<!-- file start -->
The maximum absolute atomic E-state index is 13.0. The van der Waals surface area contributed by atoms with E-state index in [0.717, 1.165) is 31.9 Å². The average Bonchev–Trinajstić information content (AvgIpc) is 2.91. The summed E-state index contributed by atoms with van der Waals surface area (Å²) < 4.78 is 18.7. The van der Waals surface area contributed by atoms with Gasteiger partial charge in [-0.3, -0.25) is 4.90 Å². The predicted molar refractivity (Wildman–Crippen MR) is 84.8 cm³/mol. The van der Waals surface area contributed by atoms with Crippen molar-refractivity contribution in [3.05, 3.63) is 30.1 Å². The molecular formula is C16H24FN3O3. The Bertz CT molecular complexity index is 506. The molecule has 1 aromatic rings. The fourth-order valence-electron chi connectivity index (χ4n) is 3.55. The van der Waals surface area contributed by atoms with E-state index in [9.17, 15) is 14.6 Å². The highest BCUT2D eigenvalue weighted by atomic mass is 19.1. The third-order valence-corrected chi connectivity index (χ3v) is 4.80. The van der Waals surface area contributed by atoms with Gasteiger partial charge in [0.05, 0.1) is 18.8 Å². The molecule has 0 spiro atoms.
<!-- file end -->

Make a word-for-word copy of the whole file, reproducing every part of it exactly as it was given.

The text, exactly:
The maximum absolute atomic E-state index is 13.0. The van der Waals surface area contributed by atoms with E-state index in [0.717, 1.165) is 31.9 Å². The average Bonchev–Trinajstić information content (AvgIpc) is 2.91. The summed E-state index contributed by atoms with van der Waals surface area (Å²) < 4.78 is 18.7. The van der Waals surface area contributed by atoms with Gasteiger partial charge in [-0.3, -0.25) is 4.90 Å². The predicted molar refractivity (Wildman–Crippen MR) is 84.8 cm³/mol. The van der Waals surface area contributed by atoms with Crippen molar-refractivity contribution in [3.05, 3.63) is 30.1 Å². The molecular formula is C16H24FN3O3. The Bertz CT molecular complexity index is 506. The molecule has 1 aromatic rings. The fourth-order valence-electron chi connectivity index (χ4n) is 3.55. The van der Waals surface area contributed by atoms with E-state index in [9.17, 15) is 14.6 Å². The highest BCUT2D eigenvalue weighted by atomic mass is 19.1. The third-order valence-corrected chi connectivity index (χ3v) is 4.80. The van der Waals surface area contributed by atoms with Gasteiger partial charge in [0.05, 0.1) is 18.8 Å². The molecule has 0 spiro atoms.